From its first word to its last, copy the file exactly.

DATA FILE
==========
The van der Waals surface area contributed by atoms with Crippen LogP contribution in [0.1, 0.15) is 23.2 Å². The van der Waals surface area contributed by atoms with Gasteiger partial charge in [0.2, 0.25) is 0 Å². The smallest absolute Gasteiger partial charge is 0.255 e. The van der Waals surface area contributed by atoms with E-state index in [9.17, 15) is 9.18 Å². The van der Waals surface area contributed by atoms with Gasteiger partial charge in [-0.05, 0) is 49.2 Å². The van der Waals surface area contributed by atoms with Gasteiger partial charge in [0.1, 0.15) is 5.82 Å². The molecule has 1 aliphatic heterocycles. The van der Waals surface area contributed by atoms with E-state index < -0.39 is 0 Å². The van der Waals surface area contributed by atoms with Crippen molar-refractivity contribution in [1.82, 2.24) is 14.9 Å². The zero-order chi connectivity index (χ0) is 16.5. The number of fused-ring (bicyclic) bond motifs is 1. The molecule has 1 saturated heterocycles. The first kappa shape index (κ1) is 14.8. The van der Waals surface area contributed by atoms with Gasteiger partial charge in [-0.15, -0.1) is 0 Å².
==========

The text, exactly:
The van der Waals surface area contributed by atoms with Crippen LogP contribution in [0.1, 0.15) is 23.2 Å². The van der Waals surface area contributed by atoms with Gasteiger partial charge in [0.2, 0.25) is 0 Å². The smallest absolute Gasteiger partial charge is 0.255 e. The van der Waals surface area contributed by atoms with E-state index in [9.17, 15) is 9.18 Å². The van der Waals surface area contributed by atoms with Gasteiger partial charge in [-0.05, 0) is 49.2 Å². The van der Waals surface area contributed by atoms with Gasteiger partial charge in [0.1, 0.15) is 5.82 Å². The molecule has 1 aliphatic heterocycles. The van der Waals surface area contributed by atoms with E-state index < -0.39 is 0 Å². The van der Waals surface area contributed by atoms with Crippen molar-refractivity contribution in [1.82, 2.24) is 14.9 Å². The zero-order chi connectivity index (χ0) is 16.5. The number of fused-ring (bicyclic) bond motifs is 1. The molecule has 1 saturated heterocycles. The first kappa shape index (κ1) is 14.8. The van der Waals surface area contributed by atoms with Gasteiger partial charge in [-0.15, -0.1) is 0 Å².